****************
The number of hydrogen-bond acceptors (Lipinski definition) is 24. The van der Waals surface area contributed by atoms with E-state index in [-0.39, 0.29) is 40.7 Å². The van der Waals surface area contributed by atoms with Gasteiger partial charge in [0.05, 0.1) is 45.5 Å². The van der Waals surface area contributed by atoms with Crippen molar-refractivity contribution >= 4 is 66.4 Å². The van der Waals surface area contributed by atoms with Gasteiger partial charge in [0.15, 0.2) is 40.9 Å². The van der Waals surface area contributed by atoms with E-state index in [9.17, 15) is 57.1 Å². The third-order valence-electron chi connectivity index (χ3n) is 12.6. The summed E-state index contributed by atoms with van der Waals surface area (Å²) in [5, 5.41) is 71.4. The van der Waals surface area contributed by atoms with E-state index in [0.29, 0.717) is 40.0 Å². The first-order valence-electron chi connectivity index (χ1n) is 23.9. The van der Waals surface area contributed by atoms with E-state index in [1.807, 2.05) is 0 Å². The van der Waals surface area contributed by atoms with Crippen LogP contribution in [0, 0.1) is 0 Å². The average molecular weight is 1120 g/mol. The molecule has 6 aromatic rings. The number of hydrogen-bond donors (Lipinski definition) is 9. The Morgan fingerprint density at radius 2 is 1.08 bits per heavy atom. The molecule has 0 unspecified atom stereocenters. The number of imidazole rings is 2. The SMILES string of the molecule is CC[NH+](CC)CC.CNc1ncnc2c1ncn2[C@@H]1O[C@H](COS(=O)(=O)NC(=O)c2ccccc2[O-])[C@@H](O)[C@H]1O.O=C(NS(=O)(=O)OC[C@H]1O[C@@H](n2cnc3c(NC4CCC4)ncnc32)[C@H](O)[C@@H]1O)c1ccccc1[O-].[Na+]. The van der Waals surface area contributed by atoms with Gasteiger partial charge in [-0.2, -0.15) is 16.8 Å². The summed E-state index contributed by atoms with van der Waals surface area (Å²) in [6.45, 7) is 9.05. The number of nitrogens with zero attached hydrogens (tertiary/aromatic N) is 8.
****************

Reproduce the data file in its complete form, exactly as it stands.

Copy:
The number of hydrogen-bond acceptors (Lipinski definition) is 24. The van der Waals surface area contributed by atoms with E-state index in [-0.39, 0.29) is 40.7 Å². The van der Waals surface area contributed by atoms with Gasteiger partial charge in [0.05, 0.1) is 45.5 Å². The van der Waals surface area contributed by atoms with Crippen molar-refractivity contribution >= 4 is 66.4 Å². The van der Waals surface area contributed by atoms with Gasteiger partial charge in [0.15, 0.2) is 40.9 Å². The van der Waals surface area contributed by atoms with E-state index in [9.17, 15) is 57.1 Å². The third-order valence-electron chi connectivity index (χ3n) is 12.6. The summed E-state index contributed by atoms with van der Waals surface area (Å²) in [5, 5.41) is 71.4. The van der Waals surface area contributed by atoms with E-state index in [0.29, 0.717) is 40.0 Å². The first-order valence-electron chi connectivity index (χ1n) is 23.9. The van der Waals surface area contributed by atoms with E-state index in [1.807, 2.05) is 0 Å². The van der Waals surface area contributed by atoms with Crippen LogP contribution in [0, 0.1) is 0 Å². The average molecular weight is 1120 g/mol. The molecule has 6 aromatic rings. The number of hydrogen-bond donors (Lipinski definition) is 9. The Morgan fingerprint density at radius 2 is 1.08 bits per heavy atom. The molecule has 0 unspecified atom stereocenters. The number of imidazole rings is 2. The SMILES string of the molecule is CC[NH+](CC)CC.CNc1ncnc2c1ncn2[C@@H]1O[C@H](COS(=O)(=O)NC(=O)c2ccccc2[O-])[C@@H](O)[C@H]1O.O=C(NS(=O)(=O)OC[C@H]1O[C@@H](n2cnc3c(NC4CCC4)ncnc32)[C@H](O)[C@@H]1O)c1ccccc1[O-].[Na+]. The van der Waals surface area contributed by atoms with Gasteiger partial charge in [-0.2, -0.15) is 16.8 Å². The summed E-state index contributed by atoms with van der Waals surface area (Å²) in [6.45, 7) is 9.05. The number of nitrogens with zero attached hydrogens (tertiary/aromatic N) is 8.